My only complaint is I would like to swap start times with the 10k folks, the marathon started at 8, the 10k at 7, the 1/2 at 7:30. Given my druthers, I would start the marathon at 7, the 10k at 7:30 (they have a different course after a couple of miles) and the 1/2 marathon at 8. Other than that this is a marathon worth going back for. Of course if they leave it the way it is, you have a chance to run the 5k on Friday, the 10k first thing in the morning on Saturday and then the marathon right after, why that could make this an ultra worth doing.

So if you are looking for a spring marathon next year and aren't averse to running with some wind, give Fargo a go.

Friday, May 21, 2010

Fargo pre race thinking

We are less than 24 hours away and the weather for Fargo looks a bit challenging, temps heading towards the mid 70's with winds in the mid 20's with gusts to 40 mph. So all things considered this will be a wonderful opportunity to test out a few things.

One change Karyn and I have made is to switch from Clif Shot Electrolyte to HEED sports drink. Clif Shot Electrolyte has worked well but it is hard to find in stores and no races ever use it. I ended up trying HEED at McNaughton after 25 miles when my Clif Shot wasn't tasting too good and although I wouldn't describe it as flavorful, it seemed to work fine. So Fargo will be the test, can we drink HEED for 4 to 5 hours with no stomach issues. Another thing we are changing is we both plan on taking an S cap every half hour so this will be another test, does my hand swelling and stomach hold together. I sure hope so.

We are also going to try and monitor our initial pace a bit more carefully than Lincoln. Probably go out a bit slower (15-30 secs/mile) and more carefully monitor our fluids which should helps us keep the dehydration beast away. With regards to the wind, about the only thing we can do is have Karyn tuck in behind me and do some drafting. I have learned through the years that I am a pretty good wind block.

So if all goes as planned meaning we nail the hydration, the wind is not a huge negative and we manage the heat, I think Karyn can get her PR, if nothing else we can beat Lincoln by having a better day regardless of the final finishing time (of course beating the time from Lincoln is still the secondary goal). For me, this is my last long run weekend before FANS, running a smart conservative race is what I want to do so this will be great training for that especially if I can manage the heat and the hand swelling. Add in that we get to stay a couple of blocks from the start line, listen to Dean Karnazes and run another marathon together, I can't think of a better way to spend a weekend except to make it a trail race :-).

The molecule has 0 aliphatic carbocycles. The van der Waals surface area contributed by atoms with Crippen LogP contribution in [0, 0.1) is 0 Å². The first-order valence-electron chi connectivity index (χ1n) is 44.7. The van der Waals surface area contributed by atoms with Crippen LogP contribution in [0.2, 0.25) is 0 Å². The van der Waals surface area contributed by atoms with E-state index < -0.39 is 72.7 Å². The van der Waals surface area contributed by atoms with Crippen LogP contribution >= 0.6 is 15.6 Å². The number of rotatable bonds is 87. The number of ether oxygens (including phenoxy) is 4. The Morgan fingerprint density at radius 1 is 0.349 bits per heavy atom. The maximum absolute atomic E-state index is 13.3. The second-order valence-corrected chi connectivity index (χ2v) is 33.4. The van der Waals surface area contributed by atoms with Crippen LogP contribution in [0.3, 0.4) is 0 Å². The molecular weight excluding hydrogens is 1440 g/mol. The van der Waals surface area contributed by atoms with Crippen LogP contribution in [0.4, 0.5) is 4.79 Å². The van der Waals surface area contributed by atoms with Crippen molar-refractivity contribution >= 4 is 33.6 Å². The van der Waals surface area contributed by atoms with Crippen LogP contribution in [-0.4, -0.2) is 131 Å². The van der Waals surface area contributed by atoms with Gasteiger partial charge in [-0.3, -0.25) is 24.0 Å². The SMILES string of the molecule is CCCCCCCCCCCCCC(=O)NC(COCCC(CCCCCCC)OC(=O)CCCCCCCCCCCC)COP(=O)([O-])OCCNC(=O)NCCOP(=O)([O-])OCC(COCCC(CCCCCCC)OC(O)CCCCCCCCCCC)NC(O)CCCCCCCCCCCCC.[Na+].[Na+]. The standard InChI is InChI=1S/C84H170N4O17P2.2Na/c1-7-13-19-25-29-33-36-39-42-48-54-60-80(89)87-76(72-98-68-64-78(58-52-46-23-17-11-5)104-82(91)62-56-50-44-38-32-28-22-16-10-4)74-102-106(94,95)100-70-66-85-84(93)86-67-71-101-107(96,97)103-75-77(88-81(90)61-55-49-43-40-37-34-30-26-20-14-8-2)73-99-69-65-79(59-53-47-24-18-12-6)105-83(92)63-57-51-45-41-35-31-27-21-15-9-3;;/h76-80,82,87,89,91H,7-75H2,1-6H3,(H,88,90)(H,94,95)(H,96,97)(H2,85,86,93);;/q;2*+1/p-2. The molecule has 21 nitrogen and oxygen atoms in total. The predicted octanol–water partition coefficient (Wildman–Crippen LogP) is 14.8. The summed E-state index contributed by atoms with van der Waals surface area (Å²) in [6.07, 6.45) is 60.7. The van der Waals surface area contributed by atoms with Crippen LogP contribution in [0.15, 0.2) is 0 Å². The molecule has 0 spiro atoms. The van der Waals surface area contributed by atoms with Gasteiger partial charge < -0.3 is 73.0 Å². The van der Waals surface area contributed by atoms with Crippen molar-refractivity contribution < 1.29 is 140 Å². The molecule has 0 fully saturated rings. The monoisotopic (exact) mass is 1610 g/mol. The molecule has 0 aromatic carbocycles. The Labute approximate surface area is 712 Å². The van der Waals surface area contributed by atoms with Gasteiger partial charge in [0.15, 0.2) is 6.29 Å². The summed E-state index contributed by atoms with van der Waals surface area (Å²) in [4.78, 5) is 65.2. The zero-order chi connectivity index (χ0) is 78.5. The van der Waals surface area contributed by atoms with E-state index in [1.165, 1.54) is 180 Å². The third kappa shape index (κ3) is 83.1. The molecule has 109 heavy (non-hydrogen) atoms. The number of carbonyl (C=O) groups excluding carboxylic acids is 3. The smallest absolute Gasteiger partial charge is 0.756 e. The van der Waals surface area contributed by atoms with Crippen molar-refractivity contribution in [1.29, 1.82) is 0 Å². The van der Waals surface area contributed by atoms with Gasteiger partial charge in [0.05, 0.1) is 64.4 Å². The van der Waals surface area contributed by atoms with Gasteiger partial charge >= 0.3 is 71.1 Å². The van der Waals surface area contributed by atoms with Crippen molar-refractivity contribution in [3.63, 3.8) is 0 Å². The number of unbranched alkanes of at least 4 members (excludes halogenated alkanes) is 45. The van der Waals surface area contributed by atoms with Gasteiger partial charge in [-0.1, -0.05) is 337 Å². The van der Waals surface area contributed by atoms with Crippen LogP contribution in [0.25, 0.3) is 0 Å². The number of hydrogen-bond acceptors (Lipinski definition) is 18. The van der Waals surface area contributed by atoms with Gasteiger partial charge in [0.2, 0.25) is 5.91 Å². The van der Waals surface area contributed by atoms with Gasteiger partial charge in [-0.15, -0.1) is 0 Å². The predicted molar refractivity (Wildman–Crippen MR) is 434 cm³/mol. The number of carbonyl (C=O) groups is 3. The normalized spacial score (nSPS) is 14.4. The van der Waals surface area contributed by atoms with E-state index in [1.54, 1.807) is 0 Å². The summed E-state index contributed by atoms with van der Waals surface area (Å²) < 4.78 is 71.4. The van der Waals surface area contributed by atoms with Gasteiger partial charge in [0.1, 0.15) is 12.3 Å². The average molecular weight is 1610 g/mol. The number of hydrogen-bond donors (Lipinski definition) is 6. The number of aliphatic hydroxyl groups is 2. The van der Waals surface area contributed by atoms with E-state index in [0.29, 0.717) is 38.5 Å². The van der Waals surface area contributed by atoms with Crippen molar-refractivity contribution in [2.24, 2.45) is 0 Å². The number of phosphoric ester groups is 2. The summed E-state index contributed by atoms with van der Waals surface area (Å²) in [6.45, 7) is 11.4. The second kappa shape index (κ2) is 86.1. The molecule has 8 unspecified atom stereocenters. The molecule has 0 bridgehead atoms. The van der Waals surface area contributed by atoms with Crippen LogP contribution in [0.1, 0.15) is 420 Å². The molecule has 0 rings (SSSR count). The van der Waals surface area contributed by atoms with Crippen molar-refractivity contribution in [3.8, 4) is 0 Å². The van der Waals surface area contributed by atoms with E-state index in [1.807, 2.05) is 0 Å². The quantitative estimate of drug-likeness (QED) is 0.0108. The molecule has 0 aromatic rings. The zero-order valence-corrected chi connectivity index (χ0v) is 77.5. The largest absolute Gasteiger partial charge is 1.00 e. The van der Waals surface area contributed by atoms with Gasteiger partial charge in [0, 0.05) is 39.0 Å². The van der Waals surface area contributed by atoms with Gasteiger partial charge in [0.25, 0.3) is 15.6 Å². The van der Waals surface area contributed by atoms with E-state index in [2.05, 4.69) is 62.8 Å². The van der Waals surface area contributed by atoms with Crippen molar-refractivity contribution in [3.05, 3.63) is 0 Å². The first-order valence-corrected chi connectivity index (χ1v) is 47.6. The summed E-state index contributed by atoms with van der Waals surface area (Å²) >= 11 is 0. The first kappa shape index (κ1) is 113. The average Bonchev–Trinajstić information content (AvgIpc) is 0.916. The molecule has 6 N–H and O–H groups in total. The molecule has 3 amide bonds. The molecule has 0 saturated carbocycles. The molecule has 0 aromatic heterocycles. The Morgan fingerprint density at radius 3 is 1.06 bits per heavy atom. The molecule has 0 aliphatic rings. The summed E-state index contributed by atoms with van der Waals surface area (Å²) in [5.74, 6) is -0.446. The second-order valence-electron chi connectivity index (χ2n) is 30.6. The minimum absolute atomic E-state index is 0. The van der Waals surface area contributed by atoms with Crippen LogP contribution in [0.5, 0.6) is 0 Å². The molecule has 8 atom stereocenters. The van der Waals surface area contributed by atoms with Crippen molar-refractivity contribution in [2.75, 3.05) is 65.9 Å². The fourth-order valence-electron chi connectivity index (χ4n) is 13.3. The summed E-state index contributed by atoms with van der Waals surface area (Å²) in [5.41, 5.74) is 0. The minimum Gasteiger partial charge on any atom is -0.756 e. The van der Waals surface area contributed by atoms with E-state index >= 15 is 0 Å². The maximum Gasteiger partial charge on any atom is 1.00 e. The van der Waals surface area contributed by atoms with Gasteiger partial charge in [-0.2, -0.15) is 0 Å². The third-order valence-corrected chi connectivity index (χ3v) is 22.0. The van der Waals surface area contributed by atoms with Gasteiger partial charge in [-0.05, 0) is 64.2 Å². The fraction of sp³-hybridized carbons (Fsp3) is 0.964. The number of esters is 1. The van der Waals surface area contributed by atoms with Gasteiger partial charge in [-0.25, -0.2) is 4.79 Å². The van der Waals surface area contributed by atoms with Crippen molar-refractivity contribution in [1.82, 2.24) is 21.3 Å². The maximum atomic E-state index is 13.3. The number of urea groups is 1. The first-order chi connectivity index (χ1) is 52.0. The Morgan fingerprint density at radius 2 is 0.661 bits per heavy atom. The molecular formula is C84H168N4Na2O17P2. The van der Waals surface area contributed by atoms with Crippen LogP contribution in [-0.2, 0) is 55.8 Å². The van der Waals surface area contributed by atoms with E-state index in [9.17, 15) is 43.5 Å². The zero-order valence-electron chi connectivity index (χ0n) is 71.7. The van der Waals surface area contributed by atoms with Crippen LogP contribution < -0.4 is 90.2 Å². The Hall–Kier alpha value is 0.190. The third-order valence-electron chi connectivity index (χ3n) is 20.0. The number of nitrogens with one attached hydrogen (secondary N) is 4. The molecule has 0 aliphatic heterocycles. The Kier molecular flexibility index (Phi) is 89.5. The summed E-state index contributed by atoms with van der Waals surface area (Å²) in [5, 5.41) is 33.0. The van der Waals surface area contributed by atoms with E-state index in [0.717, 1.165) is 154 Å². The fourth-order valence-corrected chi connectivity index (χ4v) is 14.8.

Tuesday, May 18, 2010

What am I thinking?

Well I went and did it again, what's that you ask? I went and signed up for another road marathon. Which state am I going for, nope not a state I need but just the Twin Cities Marathon, you know the most beautiful urban marathon in America.

Why, now that is the question, two reasons, no make that three. First, I dropped out of my last TCM (in 2005), so redemption is cause one. I have mentioned it before but since it still sticks in my craw, it's the only year since 93 that I did not finish a marathon, to drop at mile 22, dang it, I should have finished if only I had given that a thought. Two, my work has signed up a corporate team and I was feeling the peer pressure. Even though I told them I would be of no help, I finally decided to give in but not simply to the peer pressure even though they kept saying it's just a marathon for you that should be no big deal. I of course somewhat agreed except I would add it's just me and 10,000 associates, packed together from the Metrodome along 26.2 miles of pavement, blocking people's driveways and paying $106.25 for the privilege to do it. I told them I can think of many other places I might want to be, so why did I give in?

Well, I remember a couple years ago running in Murphy on TCM morning in a nice rain storm sheltered amongst the trees running up and down the hills and thinking what a great place to be, me, some deer and turkeys, peace, quiet and tranquility. I kept thinking as the rain picked up of the poor marathoners getting drenched, about the volunteers and the spectators dealing with the weather as well. Anyway I was happy reflecting back and was thinking I might just do the same thing this year. Then it hit me, reason 3, it's a perfect long training run between Superior and Surf the Murph (or Wild Duluth) and I knew I would push myself maybe a bit more at the race so I went ahead and signed up. Yes, I could have done Murphy and relaxed but instead I will do TCM and probably end up getting stressed but I will work between now and then to keep it all in perspective.

Now about Fargo, it will be another good test of my hydration/S-Caps experiment and our ability to deal with what Mother Nature throws our way as the latest forecast is: